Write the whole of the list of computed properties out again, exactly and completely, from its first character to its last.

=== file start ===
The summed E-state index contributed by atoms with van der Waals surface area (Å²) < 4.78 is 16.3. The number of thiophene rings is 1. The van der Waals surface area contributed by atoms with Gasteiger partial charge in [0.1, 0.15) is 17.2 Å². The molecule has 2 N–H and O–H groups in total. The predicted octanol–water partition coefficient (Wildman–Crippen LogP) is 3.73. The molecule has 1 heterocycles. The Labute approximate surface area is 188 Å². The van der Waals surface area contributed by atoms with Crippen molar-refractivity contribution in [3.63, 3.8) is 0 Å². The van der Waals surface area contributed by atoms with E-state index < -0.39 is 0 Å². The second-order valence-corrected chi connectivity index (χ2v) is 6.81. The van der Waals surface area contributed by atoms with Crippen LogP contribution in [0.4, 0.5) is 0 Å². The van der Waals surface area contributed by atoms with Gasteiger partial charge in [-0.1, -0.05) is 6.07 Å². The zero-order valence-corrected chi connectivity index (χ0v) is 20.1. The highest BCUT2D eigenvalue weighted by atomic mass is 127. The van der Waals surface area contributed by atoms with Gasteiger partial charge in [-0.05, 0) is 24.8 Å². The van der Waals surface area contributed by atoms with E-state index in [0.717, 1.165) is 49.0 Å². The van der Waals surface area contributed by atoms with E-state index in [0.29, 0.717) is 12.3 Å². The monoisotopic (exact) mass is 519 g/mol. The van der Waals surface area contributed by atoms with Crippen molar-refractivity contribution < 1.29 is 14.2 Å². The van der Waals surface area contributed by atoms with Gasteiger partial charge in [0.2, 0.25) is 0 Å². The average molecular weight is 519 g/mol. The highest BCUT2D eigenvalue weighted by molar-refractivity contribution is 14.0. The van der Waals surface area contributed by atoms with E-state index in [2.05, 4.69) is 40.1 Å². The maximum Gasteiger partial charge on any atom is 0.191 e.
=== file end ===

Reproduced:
The summed E-state index contributed by atoms with van der Waals surface area (Å²) < 4.78 is 16.3. The number of thiophene rings is 1. The van der Waals surface area contributed by atoms with Gasteiger partial charge in [0.1, 0.15) is 17.2 Å². The molecule has 2 N–H and O–H groups in total. The predicted octanol–water partition coefficient (Wildman–Crippen LogP) is 3.73. The molecule has 1 heterocycles. The Labute approximate surface area is 188 Å². The van der Waals surface area contributed by atoms with Crippen molar-refractivity contribution in [3.63, 3.8) is 0 Å². The van der Waals surface area contributed by atoms with E-state index < -0.39 is 0 Å². The second-order valence-corrected chi connectivity index (χ2v) is 6.81. The van der Waals surface area contributed by atoms with Crippen LogP contribution in [0.4, 0.5) is 0 Å². The van der Waals surface area contributed by atoms with Gasteiger partial charge in [-0.1, -0.05) is 6.07 Å². The zero-order valence-corrected chi connectivity index (χ0v) is 20.1. The highest BCUT2D eigenvalue weighted by atomic mass is 127. The van der Waals surface area contributed by atoms with Gasteiger partial charge in [-0.05, 0) is 24.8 Å². The van der Waals surface area contributed by atoms with E-state index in [0.717, 1.165) is 49.0 Å². The van der Waals surface area contributed by atoms with E-state index in [0.29, 0.717) is 12.3 Å². The monoisotopic (exact) mass is 519 g/mol. The van der Waals surface area contributed by atoms with Crippen molar-refractivity contribution < 1.29 is 14.2 Å². The van der Waals surface area contributed by atoms with Gasteiger partial charge in [0.2, 0.25) is 0 Å². The average molecular weight is 519 g/mol. The highest BCUT2D eigenvalue weighted by molar-refractivity contribution is 14.0. The van der Waals surface area contributed by atoms with E-state index in [2.05, 4.69) is 40.1 Å². The maximum Gasteiger partial charge on any atom is 0.191 e.